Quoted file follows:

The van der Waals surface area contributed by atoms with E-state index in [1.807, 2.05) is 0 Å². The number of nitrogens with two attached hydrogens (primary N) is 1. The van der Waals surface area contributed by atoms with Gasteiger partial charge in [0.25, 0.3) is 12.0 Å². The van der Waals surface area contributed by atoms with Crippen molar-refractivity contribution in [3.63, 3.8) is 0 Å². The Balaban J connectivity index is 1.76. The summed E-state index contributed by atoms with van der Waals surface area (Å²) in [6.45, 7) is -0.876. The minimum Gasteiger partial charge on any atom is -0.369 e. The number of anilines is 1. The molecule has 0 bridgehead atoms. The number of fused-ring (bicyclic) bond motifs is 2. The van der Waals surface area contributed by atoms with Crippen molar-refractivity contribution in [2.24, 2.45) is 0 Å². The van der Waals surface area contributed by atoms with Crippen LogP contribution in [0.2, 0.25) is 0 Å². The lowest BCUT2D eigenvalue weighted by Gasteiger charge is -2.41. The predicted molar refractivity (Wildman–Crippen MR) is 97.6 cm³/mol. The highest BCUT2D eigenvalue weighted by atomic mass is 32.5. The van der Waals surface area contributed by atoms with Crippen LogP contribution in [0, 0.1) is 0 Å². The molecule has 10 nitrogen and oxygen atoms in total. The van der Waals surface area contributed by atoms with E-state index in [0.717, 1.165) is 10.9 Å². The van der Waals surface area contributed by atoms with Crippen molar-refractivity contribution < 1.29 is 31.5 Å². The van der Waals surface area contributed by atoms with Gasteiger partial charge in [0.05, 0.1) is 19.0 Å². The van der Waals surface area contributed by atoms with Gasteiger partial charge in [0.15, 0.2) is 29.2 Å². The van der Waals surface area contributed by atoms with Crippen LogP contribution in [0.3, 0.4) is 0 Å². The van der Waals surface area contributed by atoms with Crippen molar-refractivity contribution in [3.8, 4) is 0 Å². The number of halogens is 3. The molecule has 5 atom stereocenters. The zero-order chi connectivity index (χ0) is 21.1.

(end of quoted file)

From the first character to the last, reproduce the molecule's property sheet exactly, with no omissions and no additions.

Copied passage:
The van der Waals surface area contributed by atoms with E-state index in [1.807, 2.05) is 0 Å². The number of nitrogens with two attached hydrogens (primary N) is 1. The van der Waals surface area contributed by atoms with Gasteiger partial charge in [0.25, 0.3) is 12.0 Å². The van der Waals surface area contributed by atoms with Crippen molar-refractivity contribution in [3.63, 3.8) is 0 Å². The Balaban J connectivity index is 1.76. The summed E-state index contributed by atoms with van der Waals surface area (Å²) in [6.45, 7) is -0.876. The minimum Gasteiger partial charge on any atom is -0.369 e. The number of anilines is 1. The molecule has 0 bridgehead atoms. The number of fused-ring (bicyclic) bond motifs is 2. The van der Waals surface area contributed by atoms with Crippen molar-refractivity contribution in [2.24, 2.45) is 0 Å². The van der Waals surface area contributed by atoms with Crippen LogP contribution in [0.2, 0.25) is 0 Å². The lowest BCUT2D eigenvalue weighted by Gasteiger charge is -2.41. The predicted molar refractivity (Wildman–Crippen MR) is 97.6 cm³/mol. The highest BCUT2D eigenvalue weighted by atomic mass is 32.5. The van der Waals surface area contributed by atoms with Crippen LogP contribution in [0, 0.1) is 0 Å². The molecule has 10 nitrogen and oxygen atoms in total. The van der Waals surface area contributed by atoms with E-state index in [0.717, 1.165) is 10.9 Å². The van der Waals surface area contributed by atoms with Crippen molar-refractivity contribution < 1.29 is 31.5 Å². The van der Waals surface area contributed by atoms with Gasteiger partial charge in [0.05, 0.1) is 19.0 Å². The van der Waals surface area contributed by atoms with Gasteiger partial charge in [0.15, 0.2) is 29.2 Å². The van der Waals surface area contributed by atoms with Crippen LogP contribution in [0.3, 0.4) is 0 Å². The van der Waals surface area contributed by atoms with Crippen molar-refractivity contribution in [3.8, 4) is 0 Å². The number of halogens is 3. The molecule has 5 atom stereocenters. The zero-order chi connectivity index (χ0) is 21.1.